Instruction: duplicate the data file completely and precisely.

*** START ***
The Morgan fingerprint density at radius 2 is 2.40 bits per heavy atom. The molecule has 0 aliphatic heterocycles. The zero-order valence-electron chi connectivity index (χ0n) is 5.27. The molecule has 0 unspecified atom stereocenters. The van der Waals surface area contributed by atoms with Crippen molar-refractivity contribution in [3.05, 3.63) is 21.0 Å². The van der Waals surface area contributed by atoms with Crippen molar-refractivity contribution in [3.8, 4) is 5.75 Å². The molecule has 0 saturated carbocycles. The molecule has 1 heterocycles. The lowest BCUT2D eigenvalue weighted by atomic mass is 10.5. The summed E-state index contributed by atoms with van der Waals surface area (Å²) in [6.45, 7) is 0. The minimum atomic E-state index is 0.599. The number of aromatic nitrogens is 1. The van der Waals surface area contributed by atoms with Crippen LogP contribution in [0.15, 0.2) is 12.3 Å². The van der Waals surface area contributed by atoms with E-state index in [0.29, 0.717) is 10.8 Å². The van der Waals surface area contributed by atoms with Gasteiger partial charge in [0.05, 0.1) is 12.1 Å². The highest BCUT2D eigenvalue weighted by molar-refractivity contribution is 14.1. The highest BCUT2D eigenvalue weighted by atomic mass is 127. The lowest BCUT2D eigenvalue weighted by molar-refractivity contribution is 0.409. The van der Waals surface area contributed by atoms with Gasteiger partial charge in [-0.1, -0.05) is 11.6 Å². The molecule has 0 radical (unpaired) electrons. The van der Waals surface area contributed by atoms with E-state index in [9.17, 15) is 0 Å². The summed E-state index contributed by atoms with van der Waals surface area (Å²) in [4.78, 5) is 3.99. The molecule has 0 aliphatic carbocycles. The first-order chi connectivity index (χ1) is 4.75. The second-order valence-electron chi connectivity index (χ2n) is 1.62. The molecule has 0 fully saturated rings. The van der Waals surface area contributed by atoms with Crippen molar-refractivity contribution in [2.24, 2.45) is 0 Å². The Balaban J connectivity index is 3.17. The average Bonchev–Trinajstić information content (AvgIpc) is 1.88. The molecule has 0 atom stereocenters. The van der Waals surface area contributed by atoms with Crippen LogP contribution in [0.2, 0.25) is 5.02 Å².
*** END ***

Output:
The Morgan fingerprint density at radius 2 is 2.40 bits per heavy atom. The molecule has 0 aliphatic heterocycles. The zero-order valence-electron chi connectivity index (χ0n) is 5.27. The molecule has 0 unspecified atom stereocenters. The van der Waals surface area contributed by atoms with Crippen molar-refractivity contribution in [3.05, 3.63) is 21.0 Å². The van der Waals surface area contributed by atoms with Crippen molar-refractivity contribution in [3.8, 4) is 5.75 Å². The molecule has 0 saturated carbocycles. The molecule has 1 heterocycles. The lowest BCUT2D eigenvalue weighted by atomic mass is 10.5. The summed E-state index contributed by atoms with van der Waals surface area (Å²) in [6.45, 7) is 0. The minimum atomic E-state index is 0.599. The number of aromatic nitrogens is 1. The van der Waals surface area contributed by atoms with Crippen LogP contribution in [0.15, 0.2) is 12.3 Å². The van der Waals surface area contributed by atoms with E-state index in [0.29, 0.717) is 10.8 Å². The van der Waals surface area contributed by atoms with Gasteiger partial charge in [0.05, 0.1) is 12.1 Å². The highest BCUT2D eigenvalue weighted by molar-refractivity contribution is 14.1. The highest BCUT2D eigenvalue weighted by atomic mass is 127. The lowest BCUT2D eigenvalue weighted by molar-refractivity contribution is 0.409. The van der Waals surface area contributed by atoms with Gasteiger partial charge in [-0.1, -0.05) is 11.6 Å². The molecule has 0 radical (unpaired) electrons. The van der Waals surface area contributed by atoms with E-state index in [9.17, 15) is 0 Å². The summed E-state index contributed by atoms with van der Waals surface area (Å²) in [4.78, 5) is 3.99. The molecule has 0 aliphatic carbocycles. The first-order chi connectivity index (χ1) is 4.75. The second-order valence-electron chi connectivity index (χ2n) is 1.62. The molecule has 0 fully saturated rings. The van der Waals surface area contributed by atoms with Crippen molar-refractivity contribution in [2.24, 2.45) is 0 Å². The Balaban J connectivity index is 3.17. The average Bonchev–Trinajstić information content (AvgIpc) is 1.88. The molecule has 0 atom stereocenters. The van der Waals surface area contributed by atoms with Crippen LogP contribution in [0.2, 0.25) is 5.02 Å².